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Let's get real, it's time to scrap the 20:00 kick-offs

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The dreaded late kick-off

It's always nice to know that when you finish work you can watch the team you love, win lose or draw. It gets some people through their day. You tell the wife not to cook tea because you'll grab a burger on the way to the ground. You express a little more banter than usual at the office. And you take your scarf to work for the walk across town with the rest of the fans.

But, if you finish at 5pm, what do you do for the other three hours before the game? Work the later shift? Have a few beers down the road? Go home for a bit? Neither are that appealing on a Tuesday.

'I've got work in the morning'

"I'd love to go tonight, but I'm up at seven". "I should probably go home and see the kids". "I might as well just watch it on TV at that time". The well-justified reasons are endless and we all use them when you get asked if you're going to the game or not.

Plus, the average price paid for a Premier League ticket last season was £31, and we all know it is way more with the travel, food and beers along the way. These days, if you go to a Premier League game, you're looking at close to £50, which is a lot when you're going back to work in a matter of hours.

Plus, I'm sure we all want to be in the bath and bed by 11pm if you're in the next day. But, if there is a late kick-off, we're lucky to be on home soil before 11.

Clubs lose the fans

We all want our team to win. But if your side loses the midweek fixture, can you really be bothered to go on the weekend? I doubt many Manchester United fans will make the trip to Old Trafford for the next game after their recent display.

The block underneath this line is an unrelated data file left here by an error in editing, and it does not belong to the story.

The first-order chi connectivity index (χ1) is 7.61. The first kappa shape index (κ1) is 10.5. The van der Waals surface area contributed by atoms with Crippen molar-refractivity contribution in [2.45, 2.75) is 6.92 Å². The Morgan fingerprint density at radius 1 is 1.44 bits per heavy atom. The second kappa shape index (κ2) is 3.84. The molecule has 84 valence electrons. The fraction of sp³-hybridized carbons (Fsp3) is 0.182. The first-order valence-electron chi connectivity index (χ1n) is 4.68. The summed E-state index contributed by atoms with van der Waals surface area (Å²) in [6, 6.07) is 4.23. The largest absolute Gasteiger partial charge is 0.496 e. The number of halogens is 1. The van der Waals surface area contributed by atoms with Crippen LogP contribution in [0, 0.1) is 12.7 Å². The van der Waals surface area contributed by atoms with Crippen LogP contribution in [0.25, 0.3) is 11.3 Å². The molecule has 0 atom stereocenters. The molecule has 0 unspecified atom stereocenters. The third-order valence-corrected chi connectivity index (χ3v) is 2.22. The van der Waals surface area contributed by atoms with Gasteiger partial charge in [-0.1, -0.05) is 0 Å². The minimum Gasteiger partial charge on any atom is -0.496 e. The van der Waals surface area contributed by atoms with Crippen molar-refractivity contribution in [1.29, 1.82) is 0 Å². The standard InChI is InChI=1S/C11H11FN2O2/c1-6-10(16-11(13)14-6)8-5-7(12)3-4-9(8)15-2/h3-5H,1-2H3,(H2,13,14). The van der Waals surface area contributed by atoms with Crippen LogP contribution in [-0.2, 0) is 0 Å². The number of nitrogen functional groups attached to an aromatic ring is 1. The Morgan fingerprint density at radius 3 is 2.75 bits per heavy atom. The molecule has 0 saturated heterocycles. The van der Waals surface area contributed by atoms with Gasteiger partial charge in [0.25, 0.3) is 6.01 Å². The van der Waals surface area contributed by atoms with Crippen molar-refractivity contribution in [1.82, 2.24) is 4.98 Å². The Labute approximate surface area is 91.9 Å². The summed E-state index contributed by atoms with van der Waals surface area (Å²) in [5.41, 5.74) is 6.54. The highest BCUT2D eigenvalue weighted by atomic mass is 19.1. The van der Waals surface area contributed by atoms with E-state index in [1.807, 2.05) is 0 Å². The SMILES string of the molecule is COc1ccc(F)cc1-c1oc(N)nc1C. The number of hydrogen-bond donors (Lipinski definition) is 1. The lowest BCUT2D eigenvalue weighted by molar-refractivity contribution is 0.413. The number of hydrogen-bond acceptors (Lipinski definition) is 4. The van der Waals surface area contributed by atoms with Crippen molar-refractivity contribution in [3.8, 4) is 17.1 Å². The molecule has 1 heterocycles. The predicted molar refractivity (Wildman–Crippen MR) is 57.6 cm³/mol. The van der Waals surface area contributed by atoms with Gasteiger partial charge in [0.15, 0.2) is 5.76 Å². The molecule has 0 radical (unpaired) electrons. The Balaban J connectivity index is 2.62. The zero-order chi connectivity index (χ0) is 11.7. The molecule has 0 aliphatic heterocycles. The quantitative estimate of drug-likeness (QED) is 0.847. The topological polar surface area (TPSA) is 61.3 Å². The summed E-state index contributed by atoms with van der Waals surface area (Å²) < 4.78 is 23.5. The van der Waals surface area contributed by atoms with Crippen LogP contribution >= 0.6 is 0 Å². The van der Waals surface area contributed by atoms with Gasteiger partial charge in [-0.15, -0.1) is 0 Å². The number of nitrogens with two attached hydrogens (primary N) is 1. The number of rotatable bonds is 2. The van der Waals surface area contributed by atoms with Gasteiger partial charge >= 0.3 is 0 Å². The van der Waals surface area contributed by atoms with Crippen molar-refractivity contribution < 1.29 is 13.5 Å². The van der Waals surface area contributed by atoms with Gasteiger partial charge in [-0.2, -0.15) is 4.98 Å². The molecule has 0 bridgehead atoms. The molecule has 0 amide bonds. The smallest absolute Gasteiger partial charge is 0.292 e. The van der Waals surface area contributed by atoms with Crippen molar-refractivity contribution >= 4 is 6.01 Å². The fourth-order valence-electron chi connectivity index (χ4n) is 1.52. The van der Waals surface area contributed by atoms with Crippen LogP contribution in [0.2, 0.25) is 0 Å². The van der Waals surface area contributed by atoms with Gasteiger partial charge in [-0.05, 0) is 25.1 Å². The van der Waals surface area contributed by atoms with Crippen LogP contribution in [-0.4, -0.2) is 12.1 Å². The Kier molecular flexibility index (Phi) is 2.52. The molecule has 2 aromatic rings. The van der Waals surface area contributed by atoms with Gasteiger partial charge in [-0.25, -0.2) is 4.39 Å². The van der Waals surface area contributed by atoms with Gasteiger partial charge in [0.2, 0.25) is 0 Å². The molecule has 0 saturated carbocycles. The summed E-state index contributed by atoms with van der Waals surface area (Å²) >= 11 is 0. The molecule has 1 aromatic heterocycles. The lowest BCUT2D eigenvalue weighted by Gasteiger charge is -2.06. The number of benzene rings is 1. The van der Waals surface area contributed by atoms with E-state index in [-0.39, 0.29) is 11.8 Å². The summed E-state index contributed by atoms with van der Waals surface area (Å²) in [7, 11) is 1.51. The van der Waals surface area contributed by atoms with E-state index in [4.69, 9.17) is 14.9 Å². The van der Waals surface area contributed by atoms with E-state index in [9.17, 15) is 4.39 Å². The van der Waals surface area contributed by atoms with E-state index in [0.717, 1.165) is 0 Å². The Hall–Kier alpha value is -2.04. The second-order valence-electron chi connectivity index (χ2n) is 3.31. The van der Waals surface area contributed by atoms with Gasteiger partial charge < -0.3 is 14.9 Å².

In truth, you're not going to get the real hardcore fans who sing and shout and get behind the team win or not at a 20:00 kick-off. You might get a few, but some will still be in the office or at home sat in front of their BT Sport subscription.

This is just another example of the lack care shown from those in charge towards the fans. If those in their swanky chairs and insulated boxes wanted the fans to sit on their plastic seats during the week, there would be a change.

I thought they wanted children to go?

You know the drill: Adults for a tenner, kids for free. Although this doesn't apply to the Premier League, the idea to bring your child to the football is something all parents dream of doing.

However, if the kids have school in the morning, are you really going to want to take your little one to a 20:00 kick-off on a Wednesday? Unlikely.

Club executives and Premier League PR representatives can promote the idea of inspiring the next generation all they want, but until they work to eradicate this kick-off time, their scripted preaches are nothing more than money-grabbing strategies.

Make it 7pm or nothing

20:00 is too late, simple. 7pm isn't ideal, but it's manageable. The one hour difference allows you to finish work and head straight to the game, rather than linger aimlessly until it's a decent time to head down to the ground.

The earlier time allows you to get back home before 11pm, rather than after midnight, which will mean you're then living off six hours sleep the next day.

In reality, a midweek game is never at the top of a football fans wish list, unless it's the Champions League. They are more hassle than pleasure, the trips are more forceful than desirable, the atmosphere is more 'plastic flags' than natural, and the games are more cautious than frantic.

It's time to make these midweek games at 7pm or nothing. For the adults, children, players, and everyone involved - other than those eating caviar in their boxes - it's only fair.